Normally, the physical associated with signing a new player is a perfunctory thing. At most, it can impact the terms of a deal at the margins, but – outside of Baltimore – you almost never see it sink a deal.
However, when the Cubs reportedly agreed to terms with Brett Anderson, and the lefty (by way of his own tweet announcement) headed to Chicago for his physical, I’ll admit I was waiting a bit more tensely for a report like this:
Brett Anderson passed his physical with the Cubs.
— Buster Olney (@Buster_ESPN) January 25, 2017
Anderson, 28, has dealt with a litany of injuries in his still-relatively-young career – including 2016 back surgery that cost him most of the season – so passing the physical was something of an actual checkpoint on this one.
Presumably, then, the deal will be announced officially soon. The Cubs’ 40-man roster stands at 39, so no other roster move should be required at that time.
As we discussed earlier this week, Anderson is an excellent upside play on his reported $3.5 million deal (with incentives that could take it up to $10 million). While he may not offer the Cubs starting “depth” in the traditional sense, if he’s even slightly healthy this season, he could afford the Cubs sufficient opportunity to mix and match their starters’ rest days to create something remotely resembling a six-man rotation. And, if he happens to be unusually healthy and another Cubs starter goes down to injury, then he would be some of the best insurance the Cubs could have possibly bought themselves.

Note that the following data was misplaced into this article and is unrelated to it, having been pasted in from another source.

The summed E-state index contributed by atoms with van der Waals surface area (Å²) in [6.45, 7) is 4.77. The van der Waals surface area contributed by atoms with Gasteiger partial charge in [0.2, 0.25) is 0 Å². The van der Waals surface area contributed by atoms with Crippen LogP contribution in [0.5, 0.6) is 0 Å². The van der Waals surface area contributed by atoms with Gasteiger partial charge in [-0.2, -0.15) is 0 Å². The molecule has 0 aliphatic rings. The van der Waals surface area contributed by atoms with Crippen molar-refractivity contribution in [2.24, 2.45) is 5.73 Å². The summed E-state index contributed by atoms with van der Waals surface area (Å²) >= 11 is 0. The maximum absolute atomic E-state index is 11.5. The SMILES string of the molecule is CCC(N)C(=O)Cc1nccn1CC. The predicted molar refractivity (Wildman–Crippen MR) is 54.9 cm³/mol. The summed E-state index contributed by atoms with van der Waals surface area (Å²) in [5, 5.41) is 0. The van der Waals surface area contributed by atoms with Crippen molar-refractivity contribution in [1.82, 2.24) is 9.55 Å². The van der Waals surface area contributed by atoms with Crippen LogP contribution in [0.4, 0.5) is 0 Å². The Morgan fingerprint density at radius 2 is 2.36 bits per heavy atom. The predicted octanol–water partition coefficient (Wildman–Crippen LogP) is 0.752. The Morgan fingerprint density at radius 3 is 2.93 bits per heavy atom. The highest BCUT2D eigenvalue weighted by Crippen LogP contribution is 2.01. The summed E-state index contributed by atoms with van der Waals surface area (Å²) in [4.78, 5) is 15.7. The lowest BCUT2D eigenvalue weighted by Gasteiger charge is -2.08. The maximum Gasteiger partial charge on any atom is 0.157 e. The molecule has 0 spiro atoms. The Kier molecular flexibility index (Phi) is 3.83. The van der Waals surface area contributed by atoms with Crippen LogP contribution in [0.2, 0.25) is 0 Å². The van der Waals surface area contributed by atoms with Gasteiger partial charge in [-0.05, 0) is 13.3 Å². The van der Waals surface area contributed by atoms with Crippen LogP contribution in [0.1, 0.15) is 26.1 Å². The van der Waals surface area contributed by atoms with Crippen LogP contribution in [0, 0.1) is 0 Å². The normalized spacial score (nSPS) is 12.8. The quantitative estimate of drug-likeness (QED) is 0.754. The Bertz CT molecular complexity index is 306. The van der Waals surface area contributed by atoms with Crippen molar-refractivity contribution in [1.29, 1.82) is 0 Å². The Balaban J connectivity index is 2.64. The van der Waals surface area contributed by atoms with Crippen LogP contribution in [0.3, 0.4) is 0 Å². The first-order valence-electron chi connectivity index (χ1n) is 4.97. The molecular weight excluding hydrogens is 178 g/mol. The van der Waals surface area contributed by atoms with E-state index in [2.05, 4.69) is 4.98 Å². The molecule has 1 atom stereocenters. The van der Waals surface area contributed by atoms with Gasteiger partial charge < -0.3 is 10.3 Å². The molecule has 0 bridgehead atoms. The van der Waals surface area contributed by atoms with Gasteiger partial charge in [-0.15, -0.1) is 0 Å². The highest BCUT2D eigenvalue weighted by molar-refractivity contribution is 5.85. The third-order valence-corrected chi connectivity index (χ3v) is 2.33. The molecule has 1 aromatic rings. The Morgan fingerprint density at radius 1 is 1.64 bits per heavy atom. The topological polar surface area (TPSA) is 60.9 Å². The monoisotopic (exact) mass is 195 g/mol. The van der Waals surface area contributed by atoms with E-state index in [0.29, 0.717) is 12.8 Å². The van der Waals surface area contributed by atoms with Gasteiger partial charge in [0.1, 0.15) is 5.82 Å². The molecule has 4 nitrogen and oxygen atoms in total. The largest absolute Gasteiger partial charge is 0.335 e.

As it stands, we’ll see how things shake out in Spring Training. It’s never a guarantee that all of the players you’re expecting in the rotation will actually be healthy in April, so, for now, we’ll simply say that the big league Cubs have six expected starting pitchers right now: Jon Lester, Jake Arrieta, Kyle Hendricks, John Lackey, Mike Montgomery, and Anderson.